Company C: $430 for a six-month policy ($860 for one-year of coverage)
Assuming the limits and coverage types are similar, your agent may recommend Company A, as that policy would save you $110 over the course of one year.
If you agree and proceed, the agent will bind your policy and you will be covered.
In contrast to the example above, let’s look at the captive insurance agency. By nature, a captive agent only sells insurance for a single company.
An example of a captive agent would be State Farm. All of the steps would be the same, up to the point where you receive your quote.
State Farm: $814
As you can see, State Farm is not the highest priced policy versus the independent agent’s options. In fact, they are cheaper than two of the three.
Here is where you will be limited though. The captive agent is not going to offer you any more quotes. They don’t have the option to do so. Unless you get quotes from another agent, you have no way of knowing how State Farm actually stacks up against its competitors. Captive agents are also not able to search for the right company. They can only customize that one company’s coverage within the company’s limits.
If this were the only place you shopped for insurance, you would be led to believe that this is the best rate available to you in the above example. You would be overpaying for the same coverage by $64 compared to Company A offered by the independent agent.
Independent agents may also have a leg up on the renewal process as well. Imagine in the example above that State Farm was the least expensive policy when you purchased coverage.
What would happen the following year when your policy renewed? It’s possible State Farm had to increase their rates.
If you called your agent to see about getting another insurance quote, you’d be out of luck. They can only sell you a policy from their company.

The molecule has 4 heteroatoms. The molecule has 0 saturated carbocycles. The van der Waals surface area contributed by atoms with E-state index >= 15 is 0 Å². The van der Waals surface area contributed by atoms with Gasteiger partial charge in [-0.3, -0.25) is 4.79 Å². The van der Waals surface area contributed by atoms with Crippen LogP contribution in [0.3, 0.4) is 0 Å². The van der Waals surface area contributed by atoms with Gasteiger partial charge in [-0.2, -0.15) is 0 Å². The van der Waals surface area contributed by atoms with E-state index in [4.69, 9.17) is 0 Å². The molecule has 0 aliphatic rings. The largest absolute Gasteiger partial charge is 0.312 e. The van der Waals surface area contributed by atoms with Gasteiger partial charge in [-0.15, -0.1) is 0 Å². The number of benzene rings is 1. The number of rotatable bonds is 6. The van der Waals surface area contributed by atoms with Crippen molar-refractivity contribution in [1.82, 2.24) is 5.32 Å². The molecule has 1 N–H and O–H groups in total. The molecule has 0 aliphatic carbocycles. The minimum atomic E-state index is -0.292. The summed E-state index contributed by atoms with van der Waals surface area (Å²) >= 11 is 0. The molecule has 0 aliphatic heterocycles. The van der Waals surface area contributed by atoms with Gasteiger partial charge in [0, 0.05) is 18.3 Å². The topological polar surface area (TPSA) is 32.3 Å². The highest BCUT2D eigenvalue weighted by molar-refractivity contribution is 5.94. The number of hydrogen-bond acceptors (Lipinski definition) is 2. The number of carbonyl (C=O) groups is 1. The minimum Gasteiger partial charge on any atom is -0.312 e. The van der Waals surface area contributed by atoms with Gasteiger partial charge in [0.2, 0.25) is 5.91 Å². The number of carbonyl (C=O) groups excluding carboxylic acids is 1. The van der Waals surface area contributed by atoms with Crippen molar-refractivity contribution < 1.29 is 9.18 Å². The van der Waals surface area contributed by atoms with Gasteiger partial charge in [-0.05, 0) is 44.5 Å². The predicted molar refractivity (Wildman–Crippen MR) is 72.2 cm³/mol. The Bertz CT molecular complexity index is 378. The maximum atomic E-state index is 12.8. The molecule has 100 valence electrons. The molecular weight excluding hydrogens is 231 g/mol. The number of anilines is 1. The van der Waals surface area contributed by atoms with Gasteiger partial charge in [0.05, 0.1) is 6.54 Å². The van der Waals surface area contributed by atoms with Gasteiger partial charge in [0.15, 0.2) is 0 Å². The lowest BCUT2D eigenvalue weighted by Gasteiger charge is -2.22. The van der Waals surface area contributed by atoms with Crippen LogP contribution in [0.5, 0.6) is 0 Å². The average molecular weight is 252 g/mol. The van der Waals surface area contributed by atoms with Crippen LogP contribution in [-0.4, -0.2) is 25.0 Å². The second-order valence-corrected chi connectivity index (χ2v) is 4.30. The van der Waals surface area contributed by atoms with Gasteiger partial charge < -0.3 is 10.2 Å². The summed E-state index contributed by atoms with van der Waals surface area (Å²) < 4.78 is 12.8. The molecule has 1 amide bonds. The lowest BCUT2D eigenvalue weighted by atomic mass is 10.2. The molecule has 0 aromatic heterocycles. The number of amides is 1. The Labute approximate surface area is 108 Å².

You will likely hear “rates are going up everywhere because of the economy.” Take a break to roll your eyes if you’ve already heard that one before.
Additionally, some agents may offer to reduce coverage as a means to lower your premium. Unfortunately, this could leave some customers without the coverage they need. Because of their quoting limitations, this may be more tempting amongst captive insurance companies.
To a certain degree, every insurance agent is obligated first to the insurance carriers. They have to provide the right information to allow insurers to issue an accurate quote. If a captive agent cannot beat the other prices and recommends lowering your coverage, they are looking out for their own checkbook. Unfortunately, this can directly conflict with consumer interests.
Of course, the odds your agent would tell you to shop with another company are nil, as they would not receive a commission from that sale.
On the flip side, what if your policy premium goes up with an independent agent?
Well, the independent agent has the ability to “re-shop” your rate with any of the companies they represent and move your policy if necessary.
The independent agent can ensure you’re getting the best deal available each and every year. Just make sure your independent agent binds your policy with a stable, highly rated insurer.
There is something to be said for service. I’ve heard complaints about service from both large captive agent companies and companies who use independent agents to sell their product.
Don’t let anyone convince you that if you don’t go with one of the well-known national carriers that you’re risking anything. It simply isn’t true.
Every insurer operating in every state is watched by an associated State Department of Insurance to ensure their business practices are up to snuff.
Don’t let a multi-million dollar national advertising campaign be your only guide for information regarding your insurance choices.